ESB Considered Harmful

, Apr 29, 2005

In ESB revisited, Rich Turner nails it:

What if I wanted to remove or replace my current ESB platform? Surely, this is more insidious than any operating system, development tool or other such vendor lock-in concern? Because each ESB is implemented in an entirely proprietary manner, with no guarantees that the messages transmitted across the bus are actually based on any form of open standard protocol, there is absolutely no guarantee that any technology offered by a company other than the ESB platform vendor will be able to communicate freely via the bus. So, not only am I held to ransom by the ESB platform vendor because I cannot easily replace one ESB with another, but I am also likely to only be able to integrate systems which the ESB vendor provides specific adaptors for. Isn’t this precisely what we’re trying to get away from?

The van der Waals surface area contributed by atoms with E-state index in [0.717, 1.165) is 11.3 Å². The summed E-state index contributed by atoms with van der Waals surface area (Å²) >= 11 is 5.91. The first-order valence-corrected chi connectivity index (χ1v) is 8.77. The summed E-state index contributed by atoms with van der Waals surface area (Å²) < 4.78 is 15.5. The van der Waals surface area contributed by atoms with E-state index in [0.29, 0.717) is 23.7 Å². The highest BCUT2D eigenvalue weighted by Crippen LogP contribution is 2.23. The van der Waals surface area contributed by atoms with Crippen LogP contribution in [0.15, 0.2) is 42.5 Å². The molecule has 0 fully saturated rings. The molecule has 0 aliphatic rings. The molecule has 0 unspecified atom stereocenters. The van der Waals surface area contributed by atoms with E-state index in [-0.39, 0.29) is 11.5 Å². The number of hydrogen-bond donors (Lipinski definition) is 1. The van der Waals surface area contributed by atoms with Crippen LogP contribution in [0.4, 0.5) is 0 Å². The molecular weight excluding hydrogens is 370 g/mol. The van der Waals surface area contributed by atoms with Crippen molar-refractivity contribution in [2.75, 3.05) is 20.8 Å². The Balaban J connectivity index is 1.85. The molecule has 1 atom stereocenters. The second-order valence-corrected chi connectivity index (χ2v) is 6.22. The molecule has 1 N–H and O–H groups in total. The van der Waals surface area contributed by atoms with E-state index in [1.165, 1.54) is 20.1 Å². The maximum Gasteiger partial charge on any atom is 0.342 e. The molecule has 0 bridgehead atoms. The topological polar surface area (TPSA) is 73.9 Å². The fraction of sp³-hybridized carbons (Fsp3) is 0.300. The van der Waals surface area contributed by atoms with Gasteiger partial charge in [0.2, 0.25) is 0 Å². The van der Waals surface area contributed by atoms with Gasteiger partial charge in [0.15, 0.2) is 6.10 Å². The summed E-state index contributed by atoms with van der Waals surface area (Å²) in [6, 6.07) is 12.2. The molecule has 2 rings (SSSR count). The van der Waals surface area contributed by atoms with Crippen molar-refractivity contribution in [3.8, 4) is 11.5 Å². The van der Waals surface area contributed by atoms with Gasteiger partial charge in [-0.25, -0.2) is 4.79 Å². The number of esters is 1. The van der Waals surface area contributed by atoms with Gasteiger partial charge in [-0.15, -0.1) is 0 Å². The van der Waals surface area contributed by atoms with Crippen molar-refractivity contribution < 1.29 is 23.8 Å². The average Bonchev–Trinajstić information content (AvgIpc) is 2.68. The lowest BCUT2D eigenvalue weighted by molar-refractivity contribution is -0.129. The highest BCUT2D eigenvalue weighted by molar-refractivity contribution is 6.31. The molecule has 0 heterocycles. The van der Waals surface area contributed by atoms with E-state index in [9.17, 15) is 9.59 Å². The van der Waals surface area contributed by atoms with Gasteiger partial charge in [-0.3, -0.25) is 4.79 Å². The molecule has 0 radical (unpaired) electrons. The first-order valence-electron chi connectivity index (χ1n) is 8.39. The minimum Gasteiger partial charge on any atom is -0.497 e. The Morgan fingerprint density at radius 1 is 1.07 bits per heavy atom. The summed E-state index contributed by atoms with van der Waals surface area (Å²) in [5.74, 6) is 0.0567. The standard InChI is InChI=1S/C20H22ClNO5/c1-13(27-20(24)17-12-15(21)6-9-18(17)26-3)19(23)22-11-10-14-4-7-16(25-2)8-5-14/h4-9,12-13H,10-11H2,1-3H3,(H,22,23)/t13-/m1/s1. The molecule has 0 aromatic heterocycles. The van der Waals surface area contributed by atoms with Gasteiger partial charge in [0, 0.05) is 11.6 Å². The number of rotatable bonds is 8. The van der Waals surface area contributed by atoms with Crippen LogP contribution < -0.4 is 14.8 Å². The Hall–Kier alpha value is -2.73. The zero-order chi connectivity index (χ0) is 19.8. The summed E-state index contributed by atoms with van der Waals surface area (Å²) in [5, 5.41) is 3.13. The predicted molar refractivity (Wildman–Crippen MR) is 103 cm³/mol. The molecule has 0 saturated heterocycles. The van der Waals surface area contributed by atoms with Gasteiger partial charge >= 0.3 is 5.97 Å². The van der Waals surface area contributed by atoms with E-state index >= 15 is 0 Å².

I whole-heartedly agree. The only justification for the ESB-as-a-product concept is that without it, there would be no expensive middleware left for vendors to sell.

Not a problem for consultants, though :-)

On April 29, 2005 4:46 PM, Mark Griffin said:

Although I agree in concept, esp. about vendor lock in, the reality is achieving large scale vendor independent integration and SOA’s is difficult at best. It requires a certain sophistication and discipline from the IT organization. And interoperability is still a large challenge as each vendor chooses its interpretation of the every changing standards. I like the direction but we have a ways to go. I think vendor EAI and ESB solutions still have some life ahead of them. And honestly, as the number of WS-whatever’s grow the adoption is just getting more difficult. Expecting the average IT shop to have a handle on that is a bit of a stretch.

Markg http://darth.homelinux.net

On April 29, 2005 5:09 PM, Stefan Tilkov said:

I agree that an ESB provided by a vendor may be the most pragmatic choice for the time being, IFF the downsides are analyzed and considered acceptable. That doesn’t make it the ideal solution, though …